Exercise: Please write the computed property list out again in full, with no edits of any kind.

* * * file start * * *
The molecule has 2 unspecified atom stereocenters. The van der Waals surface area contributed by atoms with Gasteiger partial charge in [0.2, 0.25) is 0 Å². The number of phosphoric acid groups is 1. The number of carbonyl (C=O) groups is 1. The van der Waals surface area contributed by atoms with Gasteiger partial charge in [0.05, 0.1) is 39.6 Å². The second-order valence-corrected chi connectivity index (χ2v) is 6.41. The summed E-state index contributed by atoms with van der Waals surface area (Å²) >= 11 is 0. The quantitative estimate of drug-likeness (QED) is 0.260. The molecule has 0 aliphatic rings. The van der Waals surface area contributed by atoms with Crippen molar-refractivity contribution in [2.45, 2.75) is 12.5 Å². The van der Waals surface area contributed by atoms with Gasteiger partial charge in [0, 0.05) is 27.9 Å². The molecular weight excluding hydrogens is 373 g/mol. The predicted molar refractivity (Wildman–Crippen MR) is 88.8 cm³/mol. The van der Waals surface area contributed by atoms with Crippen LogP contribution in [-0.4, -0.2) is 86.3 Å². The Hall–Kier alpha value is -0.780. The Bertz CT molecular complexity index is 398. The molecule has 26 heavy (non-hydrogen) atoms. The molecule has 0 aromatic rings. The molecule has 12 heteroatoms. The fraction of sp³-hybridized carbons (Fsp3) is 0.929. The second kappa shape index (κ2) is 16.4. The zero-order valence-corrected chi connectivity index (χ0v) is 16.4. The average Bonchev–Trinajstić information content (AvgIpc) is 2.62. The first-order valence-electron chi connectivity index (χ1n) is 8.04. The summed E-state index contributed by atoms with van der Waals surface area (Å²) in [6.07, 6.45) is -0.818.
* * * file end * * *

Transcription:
The molecule has 2 unspecified atom stereocenters. The van der Waals surface area contributed by atoms with Gasteiger partial charge in [0.2, 0.25) is 0 Å². The number of phosphoric acid groups is 1. The number of carbonyl (C=O) groups is 1. The van der Waals surface area contributed by atoms with Gasteiger partial charge in [0.05, 0.1) is 39.6 Å². The second-order valence-corrected chi connectivity index (χ2v) is 6.41. The summed E-state index contributed by atoms with van der Waals surface area (Å²) >= 11 is 0. The quantitative estimate of drug-likeness (QED) is 0.260. The molecule has 0 aliphatic rings. The van der Waals surface area contributed by atoms with Crippen molar-refractivity contribution in [2.45, 2.75) is 12.5 Å². The van der Waals surface area contributed by atoms with Gasteiger partial charge in [0, 0.05) is 27.9 Å². The molecular weight excluding hydrogens is 373 g/mol. The predicted molar refractivity (Wildman–Crippen MR) is 88.8 cm³/mol. The van der Waals surface area contributed by atoms with Crippen LogP contribution in [-0.4, -0.2) is 86.3 Å². The Hall–Kier alpha value is -0.780. The Bertz CT molecular complexity index is 398. The molecule has 26 heavy (non-hydrogen) atoms. The molecule has 0 aromatic rings. The molecule has 12 heteroatoms. The fraction of sp³-hybridized carbons (Fsp3) is 0.929. The second kappa shape index (κ2) is 16.4. The zero-order valence-corrected chi connectivity index (χ0v) is 16.4. The average Bonchev–Trinajstić information content (AvgIpc) is 2.62. The first-order valence-electron chi connectivity index (χ1n) is 8.04. The summed E-state index contributed by atoms with van der Waals surface area (Å²) in [6.07, 6.45) is -0.818.